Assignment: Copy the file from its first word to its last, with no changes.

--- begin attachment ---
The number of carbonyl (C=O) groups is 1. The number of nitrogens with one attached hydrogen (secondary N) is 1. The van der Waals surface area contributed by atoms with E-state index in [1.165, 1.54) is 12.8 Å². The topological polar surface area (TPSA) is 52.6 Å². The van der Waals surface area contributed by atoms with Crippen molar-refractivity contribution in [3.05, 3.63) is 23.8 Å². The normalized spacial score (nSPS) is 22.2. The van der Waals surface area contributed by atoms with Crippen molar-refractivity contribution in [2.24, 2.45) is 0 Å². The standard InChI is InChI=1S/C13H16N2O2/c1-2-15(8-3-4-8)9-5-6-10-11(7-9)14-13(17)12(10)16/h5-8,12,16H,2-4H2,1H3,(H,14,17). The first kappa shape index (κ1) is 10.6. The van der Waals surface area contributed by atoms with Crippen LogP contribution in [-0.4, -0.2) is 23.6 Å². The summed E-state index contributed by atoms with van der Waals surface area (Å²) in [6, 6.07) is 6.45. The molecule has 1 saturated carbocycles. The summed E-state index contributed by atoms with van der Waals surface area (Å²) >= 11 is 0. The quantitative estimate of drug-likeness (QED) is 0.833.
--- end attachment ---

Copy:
The number of carbonyl (C=O) groups is 1. The number of nitrogens with one attached hydrogen (secondary N) is 1. The van der Waals surface area contributed by atoms with E-state index in [1.165, 1.54) is 12.8 Å². The topological polar surface area (TPSA) is 52.6 Å². The van der Waals surface area contributed by atoms with Crippen molar-refractivity contribution in [3.05, 3.63) is 23.8 Å². The normalized spacial score (nSPS) is 22.2. The van der Waals surface area contributed by atoms with Crippen molar-refractivity contribution in [2.24, 2.45) is 0 Å². The standard InChI is InChI=1S/C13H16N2O2/c1-2-15(8-3-4-8)9-5-6-10-11(7-9)14-13(17)12(10)16/h5-8,12,16H,2-4H2,1H3,(H,14,17). The first kappa shape index (κ1) is 10.6. The van der Waals surface area contributed by atoms with Crippen LogP contribution in [-0.4, -0.2) is 23.6 Å². The summed E-state index contributed by atoms with van der Waals surface area (Å²) in [6, 6.07) is 6.45. The molecule has 1 saturated carbocycles. The summed E-state index contributed by atoms with van der Waals surface area (Å²) >= 11 is 0. The quantitative estimate of drug-likeness (QED) is 0.833.